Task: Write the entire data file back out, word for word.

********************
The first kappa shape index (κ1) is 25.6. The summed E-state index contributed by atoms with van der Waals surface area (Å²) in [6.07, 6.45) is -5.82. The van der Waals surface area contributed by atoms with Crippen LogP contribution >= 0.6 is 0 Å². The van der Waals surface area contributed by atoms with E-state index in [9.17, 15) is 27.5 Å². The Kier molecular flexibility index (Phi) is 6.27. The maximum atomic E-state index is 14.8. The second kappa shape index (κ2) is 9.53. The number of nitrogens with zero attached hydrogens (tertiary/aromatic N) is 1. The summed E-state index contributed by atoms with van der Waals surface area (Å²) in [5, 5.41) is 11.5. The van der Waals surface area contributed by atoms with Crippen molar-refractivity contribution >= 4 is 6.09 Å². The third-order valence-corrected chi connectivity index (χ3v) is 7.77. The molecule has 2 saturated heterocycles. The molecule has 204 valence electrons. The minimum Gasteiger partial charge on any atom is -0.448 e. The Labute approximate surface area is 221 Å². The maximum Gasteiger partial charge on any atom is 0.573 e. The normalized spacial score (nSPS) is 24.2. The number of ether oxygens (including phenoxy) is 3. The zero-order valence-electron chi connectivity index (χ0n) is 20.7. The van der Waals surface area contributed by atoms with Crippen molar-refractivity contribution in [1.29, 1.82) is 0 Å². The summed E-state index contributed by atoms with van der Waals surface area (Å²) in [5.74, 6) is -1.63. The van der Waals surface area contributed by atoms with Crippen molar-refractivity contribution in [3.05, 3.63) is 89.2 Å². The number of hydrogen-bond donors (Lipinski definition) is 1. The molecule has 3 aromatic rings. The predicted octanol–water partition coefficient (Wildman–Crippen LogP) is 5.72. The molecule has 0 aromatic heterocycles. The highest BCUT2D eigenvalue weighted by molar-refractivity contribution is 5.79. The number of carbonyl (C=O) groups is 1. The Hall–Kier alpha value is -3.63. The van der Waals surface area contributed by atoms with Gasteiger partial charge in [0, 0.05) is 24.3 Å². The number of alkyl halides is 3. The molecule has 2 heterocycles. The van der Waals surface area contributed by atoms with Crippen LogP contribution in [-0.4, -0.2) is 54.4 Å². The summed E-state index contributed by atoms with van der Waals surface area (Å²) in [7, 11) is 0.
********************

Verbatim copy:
The first kappa shape index (κ1) is 25.6. The summed E-state index contributed by atoms with van der Waals surface area (Å²) in [6.07, 6.45) is -5.82. The van der Waals surface area contributed by atoms with Crippen LogP contribution >= 0.6 is 0 Å². The van der Waals surface area contributed by atoms with E-state index in [9.17, 15) is 27.5 Å². The Kier molecular flexibility index (Phi) is 6.27. The maximum atomic E-state index is 14.8. The second kappa shape index (κ2) is 9.53. The number of nitrogens with zero attached hydrogens (tertiary/aromatic N) is 1. The summed E-state index contributed by atoms with van der Waals surface area (Å²) in [5, 5.41) is 11.5. The van der Waals surface area contributed by atoms with Crippen molar-refractivity contribution >= 4 is 6.09 Å². The third-order valence-corrected chi connectivity index (χ3v) is 7.77. The molecule has 2 saturated heterocycles. The molecule has 204 valence electrons. The minimum Gasteiger partial charge on any atom is -0.448 e. The Labute approximate surface area is 221 Å². The maximum Gasteiger partial charge on any atom is 0.573 e. The normalized spacial score (nSPS) is 24.2. The number of ether oxygens (including phenoxy) is 3. The zero-order valence-electron chi connectivity index (χ0n) is 20.7. The van der Waals surface area contributed by atoms with Crippen molar-refractivity contribution in [1.29, 1.82) is 0 Å². The summed E-state index contributed by atoms with van der Waals surface area (Å²) in [5.74, 6) is -1.63. The van der Waals surface area contributed by atoms with Crippen molar-refractivity contribution in [3.05, 3.63) is 89.2 Å². The number of hydrogen-bond donors (Lipinski definition) is 1. The molecule has 3 aromatic rings. The predicted octanol–water partition coefficient (Wildman–Crippen LogP) is 5.72. The molecule has 0 aromatic heterocycles. The highest BCUT2D eigenvalue weighted by molar-refractivity contribution is 5.79. The number of carbonyl (C=O) groups is 1. The Hall–Kier alpha value is -3.63. The van der Waals surface area contributed by atoms with Gasteiger partial charge in [0, 0.05) is 24.3 Å². The number of alkyl halides is 3. The molecule has 2 heterocycles. The van der Waals surface area contributed by atoms with Crippen LogP contribution in [-0.4, -0.2) is 54.4 Å². The summed E-state index contributed by atoms with van der Waals surface area (Å²) in [7, 11) is 0.